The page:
The Weight of Blood, by Laura McHugh (2014)

Genre: Mystery
Interest Level: Adult
The Weight of BloodThis is the story of two girl-women who disappear in the Ozark town of Henbane, 16 years apart. Lucy’s mother disappeared when her baby, now 17 years old, was just a year old. Lucy is raised by her father Carl, and equally loved by her uncle Crete and her neighbours Birdie and Gabby. Her best friend is Gabby’s daughter Bess, but she is also friendly with Cheri, who has Down’s syndrome. When Cheri disappears too, Lucy is pained by her friend’s unexplained departure. She suspects something has happened, but everyone else considers her a runaway. Time passes and Lucy thinks less about the mystery – until Cheri’s poor body turns up, cut into pieces. This is the story of how blood binds a community, not just the blood of kin, but the blood of sin. The narrative switches perspectives and time, as we slowly learn what brought Lucy’s mother Lila to Henbane, and how she fell in love, and in trouble. In seeking to solve the mystery of Cheri’s death, Lucy learns more about her mother and how she affected those around her, despite being a stranger, and often because of that. As Birdie tells Lucy, “You grow up feeling the weight of blood, of family. There’s no forsaking kin. But you can’t help when kin forsakes you or when strangers come to be family” (p. 266). This is also the story of how women, and especially girls, are commodified, cheaper today than in the days of slavery, as one character briefly notes. Henbane is well named in this first novel by McHugh, who renders the setting beautifully. She compares the humid southern summer to living in a sponge, and describes two teens conversing idly on a porch while distractedly removing ticks from a dog’s coat. The plot is tightly developed and well paced, with superb characterization and dialogue. A terrific first novel and I’ll be watching for more.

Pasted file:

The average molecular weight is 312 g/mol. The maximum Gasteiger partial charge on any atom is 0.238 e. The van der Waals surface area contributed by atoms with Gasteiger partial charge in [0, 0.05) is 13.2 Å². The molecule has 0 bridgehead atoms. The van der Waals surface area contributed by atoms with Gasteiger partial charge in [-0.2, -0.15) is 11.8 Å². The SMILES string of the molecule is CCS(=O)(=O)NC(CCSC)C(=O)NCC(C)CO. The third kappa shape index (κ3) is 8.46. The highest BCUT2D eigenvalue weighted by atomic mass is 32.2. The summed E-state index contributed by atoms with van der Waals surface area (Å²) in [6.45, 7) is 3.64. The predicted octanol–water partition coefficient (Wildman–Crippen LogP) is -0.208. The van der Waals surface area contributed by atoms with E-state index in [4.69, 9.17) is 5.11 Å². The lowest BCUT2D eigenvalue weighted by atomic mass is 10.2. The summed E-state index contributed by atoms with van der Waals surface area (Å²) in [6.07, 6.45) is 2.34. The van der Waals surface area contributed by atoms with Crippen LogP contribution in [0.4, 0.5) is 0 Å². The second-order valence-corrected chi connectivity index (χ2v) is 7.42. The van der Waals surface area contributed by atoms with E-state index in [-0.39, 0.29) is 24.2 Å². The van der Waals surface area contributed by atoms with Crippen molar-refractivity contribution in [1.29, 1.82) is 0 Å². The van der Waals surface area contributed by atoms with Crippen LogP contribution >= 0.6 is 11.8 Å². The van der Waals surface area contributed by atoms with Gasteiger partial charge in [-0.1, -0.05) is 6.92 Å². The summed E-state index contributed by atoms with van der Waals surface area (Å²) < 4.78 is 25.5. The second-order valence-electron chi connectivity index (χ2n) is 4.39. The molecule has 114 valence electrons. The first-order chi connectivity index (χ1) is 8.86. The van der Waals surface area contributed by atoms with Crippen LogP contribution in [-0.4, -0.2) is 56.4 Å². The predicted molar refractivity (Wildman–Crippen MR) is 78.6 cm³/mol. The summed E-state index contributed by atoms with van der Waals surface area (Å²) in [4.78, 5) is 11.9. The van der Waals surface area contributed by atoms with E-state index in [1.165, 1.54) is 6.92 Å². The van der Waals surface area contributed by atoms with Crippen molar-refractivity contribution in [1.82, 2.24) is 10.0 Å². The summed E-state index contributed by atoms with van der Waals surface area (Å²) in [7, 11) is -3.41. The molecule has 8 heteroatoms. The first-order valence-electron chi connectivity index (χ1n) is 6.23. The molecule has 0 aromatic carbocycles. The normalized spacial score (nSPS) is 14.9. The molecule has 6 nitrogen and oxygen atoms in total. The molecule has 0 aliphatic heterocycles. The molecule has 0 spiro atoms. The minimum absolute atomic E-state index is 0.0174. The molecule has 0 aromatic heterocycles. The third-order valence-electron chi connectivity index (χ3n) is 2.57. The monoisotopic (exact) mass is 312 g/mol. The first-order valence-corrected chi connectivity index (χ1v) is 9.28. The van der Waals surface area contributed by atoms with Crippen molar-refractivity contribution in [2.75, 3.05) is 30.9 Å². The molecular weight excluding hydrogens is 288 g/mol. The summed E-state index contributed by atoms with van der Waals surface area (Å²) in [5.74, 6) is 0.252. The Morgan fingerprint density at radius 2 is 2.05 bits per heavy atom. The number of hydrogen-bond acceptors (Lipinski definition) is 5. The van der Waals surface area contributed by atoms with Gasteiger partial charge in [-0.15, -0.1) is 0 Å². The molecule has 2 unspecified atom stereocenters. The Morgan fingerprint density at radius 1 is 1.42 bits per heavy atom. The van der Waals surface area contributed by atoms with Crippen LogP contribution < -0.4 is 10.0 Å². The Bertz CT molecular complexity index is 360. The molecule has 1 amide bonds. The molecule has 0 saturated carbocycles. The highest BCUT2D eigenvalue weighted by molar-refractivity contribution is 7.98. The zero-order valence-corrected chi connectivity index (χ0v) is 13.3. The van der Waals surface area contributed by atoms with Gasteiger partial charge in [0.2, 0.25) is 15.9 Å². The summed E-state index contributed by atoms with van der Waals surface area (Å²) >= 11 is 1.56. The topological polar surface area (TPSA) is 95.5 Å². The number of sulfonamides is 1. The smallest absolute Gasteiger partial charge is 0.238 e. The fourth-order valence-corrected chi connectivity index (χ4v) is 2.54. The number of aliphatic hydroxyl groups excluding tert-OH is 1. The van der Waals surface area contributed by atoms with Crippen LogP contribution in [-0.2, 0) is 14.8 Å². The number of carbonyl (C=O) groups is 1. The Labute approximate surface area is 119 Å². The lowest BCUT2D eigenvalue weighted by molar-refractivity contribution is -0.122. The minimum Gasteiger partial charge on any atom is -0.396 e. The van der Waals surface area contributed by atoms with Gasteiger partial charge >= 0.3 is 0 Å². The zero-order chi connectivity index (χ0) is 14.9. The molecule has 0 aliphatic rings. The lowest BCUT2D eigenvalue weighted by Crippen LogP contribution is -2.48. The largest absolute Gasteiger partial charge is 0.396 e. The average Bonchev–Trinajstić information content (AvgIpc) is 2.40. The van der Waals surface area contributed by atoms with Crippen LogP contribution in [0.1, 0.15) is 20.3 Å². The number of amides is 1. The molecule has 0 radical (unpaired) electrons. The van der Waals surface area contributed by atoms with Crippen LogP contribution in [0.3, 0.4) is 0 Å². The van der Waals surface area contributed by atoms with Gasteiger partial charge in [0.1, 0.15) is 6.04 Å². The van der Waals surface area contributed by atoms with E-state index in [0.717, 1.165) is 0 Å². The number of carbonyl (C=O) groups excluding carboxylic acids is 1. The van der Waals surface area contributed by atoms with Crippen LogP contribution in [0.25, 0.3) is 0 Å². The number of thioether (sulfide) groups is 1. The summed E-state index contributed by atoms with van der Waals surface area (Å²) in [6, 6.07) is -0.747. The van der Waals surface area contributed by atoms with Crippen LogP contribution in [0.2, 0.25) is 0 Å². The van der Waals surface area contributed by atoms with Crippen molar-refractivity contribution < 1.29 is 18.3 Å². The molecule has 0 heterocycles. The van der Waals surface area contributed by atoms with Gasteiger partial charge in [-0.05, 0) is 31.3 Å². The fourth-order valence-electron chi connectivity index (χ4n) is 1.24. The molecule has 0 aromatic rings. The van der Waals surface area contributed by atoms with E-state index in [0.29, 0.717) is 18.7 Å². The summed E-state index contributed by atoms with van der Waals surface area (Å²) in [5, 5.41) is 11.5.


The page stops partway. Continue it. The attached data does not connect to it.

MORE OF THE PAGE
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About Michelle Mallette
I'm just trying to keep track of the books I've read - what I liked and what isn't worth re-reading. My work as a librarian has included youth services so you'll find a wide range of interests from picture books and teen dystopia to adult sci-fi, road trip novels, and nonfiction. Comments and communication is always welcome.

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